Evidence-based assessment/Progress and process measures/Brinley plots
Both researchers and clinicians struggle with how to measure clinical change. A nomothetic approach, which favors examining group outcomes and universal laws, is the typical method of assessing clinical change in large-scale trials, but an idiographic approach, which favors assessment of individual outcomes, may be more appropriate for practicing clinicians, who are typically working with small and diverse samples (Barlow & Nock, 2009). One such idiographic approach is the use of modified Brinley plots. Modified Brinley plots provide a graphical depiction of individual change that considers individual variation in treatment response and clinically significant improvement or deterioration (Blampied, 2017). While a treatment may be empirically supported and effective at the group level, using Brinley plots allows a practicing clinician to see if a given treatment works for a given individual. Furthermore, calculating the Reliable Change Index lets the clinician compare their client’s scores to standardized data from previous trials, to see if a change in score is statistically and/or clinically meaningful.
HGAPS is finding new ways to make psychological science conferences more accessible!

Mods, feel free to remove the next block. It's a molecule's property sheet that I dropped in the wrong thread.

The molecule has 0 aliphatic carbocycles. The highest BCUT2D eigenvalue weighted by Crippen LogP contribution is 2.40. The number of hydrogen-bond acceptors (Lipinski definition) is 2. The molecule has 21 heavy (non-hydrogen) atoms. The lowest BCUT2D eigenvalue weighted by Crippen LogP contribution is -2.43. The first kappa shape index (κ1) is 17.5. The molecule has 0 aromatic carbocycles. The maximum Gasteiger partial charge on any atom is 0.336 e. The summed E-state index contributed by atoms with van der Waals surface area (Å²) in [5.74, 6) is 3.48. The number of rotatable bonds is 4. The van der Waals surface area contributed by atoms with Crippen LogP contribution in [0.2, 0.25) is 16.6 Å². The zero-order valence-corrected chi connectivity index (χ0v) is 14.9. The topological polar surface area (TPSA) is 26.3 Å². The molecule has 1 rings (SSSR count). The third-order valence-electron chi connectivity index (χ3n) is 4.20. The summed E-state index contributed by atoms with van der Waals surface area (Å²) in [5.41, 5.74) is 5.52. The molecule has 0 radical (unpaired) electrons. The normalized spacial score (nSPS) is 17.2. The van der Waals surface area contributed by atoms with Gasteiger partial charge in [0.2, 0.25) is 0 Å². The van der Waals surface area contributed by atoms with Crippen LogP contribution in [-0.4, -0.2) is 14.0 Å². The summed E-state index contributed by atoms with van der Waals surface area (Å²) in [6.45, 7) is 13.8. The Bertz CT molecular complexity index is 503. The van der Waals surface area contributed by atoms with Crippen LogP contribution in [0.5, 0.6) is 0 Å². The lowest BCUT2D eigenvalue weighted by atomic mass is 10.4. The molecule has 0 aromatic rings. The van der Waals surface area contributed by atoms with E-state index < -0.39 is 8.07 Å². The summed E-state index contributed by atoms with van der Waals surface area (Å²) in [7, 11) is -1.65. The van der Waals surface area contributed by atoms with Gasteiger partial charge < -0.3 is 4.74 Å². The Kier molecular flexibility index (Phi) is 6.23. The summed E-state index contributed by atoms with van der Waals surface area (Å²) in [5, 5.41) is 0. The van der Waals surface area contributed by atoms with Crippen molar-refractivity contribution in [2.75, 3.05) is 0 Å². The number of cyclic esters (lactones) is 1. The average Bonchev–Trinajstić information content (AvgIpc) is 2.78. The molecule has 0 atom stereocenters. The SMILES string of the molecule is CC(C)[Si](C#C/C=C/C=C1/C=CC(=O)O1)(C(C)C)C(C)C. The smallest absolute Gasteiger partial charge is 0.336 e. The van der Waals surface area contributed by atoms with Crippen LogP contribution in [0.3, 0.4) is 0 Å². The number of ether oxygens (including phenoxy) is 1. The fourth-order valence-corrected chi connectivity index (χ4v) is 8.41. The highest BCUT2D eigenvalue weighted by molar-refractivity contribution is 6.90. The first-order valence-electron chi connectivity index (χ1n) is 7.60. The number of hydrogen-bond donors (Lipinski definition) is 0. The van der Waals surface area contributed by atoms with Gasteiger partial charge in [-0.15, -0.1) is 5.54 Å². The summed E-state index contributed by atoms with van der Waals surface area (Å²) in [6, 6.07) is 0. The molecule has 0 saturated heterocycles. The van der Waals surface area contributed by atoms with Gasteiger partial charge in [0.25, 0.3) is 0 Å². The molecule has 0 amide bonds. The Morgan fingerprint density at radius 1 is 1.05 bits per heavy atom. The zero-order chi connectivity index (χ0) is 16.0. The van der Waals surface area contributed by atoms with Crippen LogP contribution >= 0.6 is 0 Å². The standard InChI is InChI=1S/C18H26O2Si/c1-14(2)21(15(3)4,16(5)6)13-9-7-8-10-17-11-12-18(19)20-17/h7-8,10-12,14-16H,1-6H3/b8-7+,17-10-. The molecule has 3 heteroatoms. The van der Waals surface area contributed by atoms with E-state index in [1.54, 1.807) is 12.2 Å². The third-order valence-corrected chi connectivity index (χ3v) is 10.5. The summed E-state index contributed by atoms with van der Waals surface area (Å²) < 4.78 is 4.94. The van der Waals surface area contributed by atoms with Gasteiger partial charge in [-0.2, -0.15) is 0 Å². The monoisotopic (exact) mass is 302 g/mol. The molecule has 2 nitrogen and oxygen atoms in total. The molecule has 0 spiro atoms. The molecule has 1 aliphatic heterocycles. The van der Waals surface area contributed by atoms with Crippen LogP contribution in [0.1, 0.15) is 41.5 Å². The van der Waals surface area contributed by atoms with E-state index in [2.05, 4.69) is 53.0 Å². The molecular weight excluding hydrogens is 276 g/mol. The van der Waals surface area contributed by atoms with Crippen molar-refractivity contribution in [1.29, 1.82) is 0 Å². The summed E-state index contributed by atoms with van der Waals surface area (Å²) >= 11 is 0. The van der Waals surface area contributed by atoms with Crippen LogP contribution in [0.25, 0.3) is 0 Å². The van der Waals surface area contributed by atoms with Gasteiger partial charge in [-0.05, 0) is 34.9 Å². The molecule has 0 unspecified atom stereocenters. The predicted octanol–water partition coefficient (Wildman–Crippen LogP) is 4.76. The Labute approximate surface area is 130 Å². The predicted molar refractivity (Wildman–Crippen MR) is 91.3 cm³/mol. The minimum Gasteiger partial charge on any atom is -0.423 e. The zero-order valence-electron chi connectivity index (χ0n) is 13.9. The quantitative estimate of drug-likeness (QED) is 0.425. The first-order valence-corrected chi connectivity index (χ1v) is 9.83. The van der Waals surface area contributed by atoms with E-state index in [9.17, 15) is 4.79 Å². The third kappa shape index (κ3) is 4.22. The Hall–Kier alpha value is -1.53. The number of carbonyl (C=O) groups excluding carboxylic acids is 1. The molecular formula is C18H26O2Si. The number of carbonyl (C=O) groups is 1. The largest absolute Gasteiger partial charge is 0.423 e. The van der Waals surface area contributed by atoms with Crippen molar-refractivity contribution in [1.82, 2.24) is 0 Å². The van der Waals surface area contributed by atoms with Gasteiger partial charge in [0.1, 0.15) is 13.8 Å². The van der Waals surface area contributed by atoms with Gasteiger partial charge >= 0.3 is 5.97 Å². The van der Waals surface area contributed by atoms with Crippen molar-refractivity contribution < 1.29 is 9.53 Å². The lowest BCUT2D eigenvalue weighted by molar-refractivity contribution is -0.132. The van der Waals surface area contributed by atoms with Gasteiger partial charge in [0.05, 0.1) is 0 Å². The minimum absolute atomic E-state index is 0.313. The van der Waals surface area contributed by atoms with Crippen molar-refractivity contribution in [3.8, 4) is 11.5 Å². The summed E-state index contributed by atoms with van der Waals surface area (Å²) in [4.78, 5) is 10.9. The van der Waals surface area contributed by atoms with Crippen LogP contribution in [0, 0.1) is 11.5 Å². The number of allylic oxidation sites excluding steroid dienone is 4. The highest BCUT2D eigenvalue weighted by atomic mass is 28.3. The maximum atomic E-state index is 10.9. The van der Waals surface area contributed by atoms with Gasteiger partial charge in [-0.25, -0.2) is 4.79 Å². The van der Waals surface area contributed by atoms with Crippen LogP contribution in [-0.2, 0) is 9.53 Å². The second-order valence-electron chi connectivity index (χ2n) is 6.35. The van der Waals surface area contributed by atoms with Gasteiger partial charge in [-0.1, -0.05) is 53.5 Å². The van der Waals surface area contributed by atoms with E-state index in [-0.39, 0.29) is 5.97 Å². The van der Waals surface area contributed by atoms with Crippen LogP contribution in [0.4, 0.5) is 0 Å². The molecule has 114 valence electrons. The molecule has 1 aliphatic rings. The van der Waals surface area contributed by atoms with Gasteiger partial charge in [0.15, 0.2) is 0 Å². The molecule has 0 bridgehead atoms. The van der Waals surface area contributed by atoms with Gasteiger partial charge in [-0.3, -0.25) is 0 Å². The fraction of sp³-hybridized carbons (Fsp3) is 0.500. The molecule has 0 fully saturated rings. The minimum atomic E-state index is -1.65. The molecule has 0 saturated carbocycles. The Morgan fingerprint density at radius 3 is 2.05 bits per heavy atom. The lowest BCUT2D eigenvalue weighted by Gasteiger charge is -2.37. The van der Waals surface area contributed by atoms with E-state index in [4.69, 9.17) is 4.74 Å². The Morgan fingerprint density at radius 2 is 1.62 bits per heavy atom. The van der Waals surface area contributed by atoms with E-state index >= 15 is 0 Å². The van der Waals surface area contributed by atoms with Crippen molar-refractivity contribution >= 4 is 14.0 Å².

Here are examples from APA 2022 and the JCCAP Future Directions Forum. Coming soon... ABCT!
~ More at HGAPS.org ~
Collecting the appropriate standardized data for a given client and measure can be challenging and time-consuming, however. That is why we are setting up a way of sharing the information here. We are building tables populated with relevant standardized information, and we are exploring setting up an online calculator clinicians could easily enter a client’s data in order to ascertain their level of clinical change. We will also include templates of modified Brinley plots, into which clinicians could enter individual client’s data to generate a graphical depiction of their client’s change. All of these are ways to help clinicians to use evidence-based methods to assess their clients’ progress and response to treatment -- bringing the information to the people who would benefit.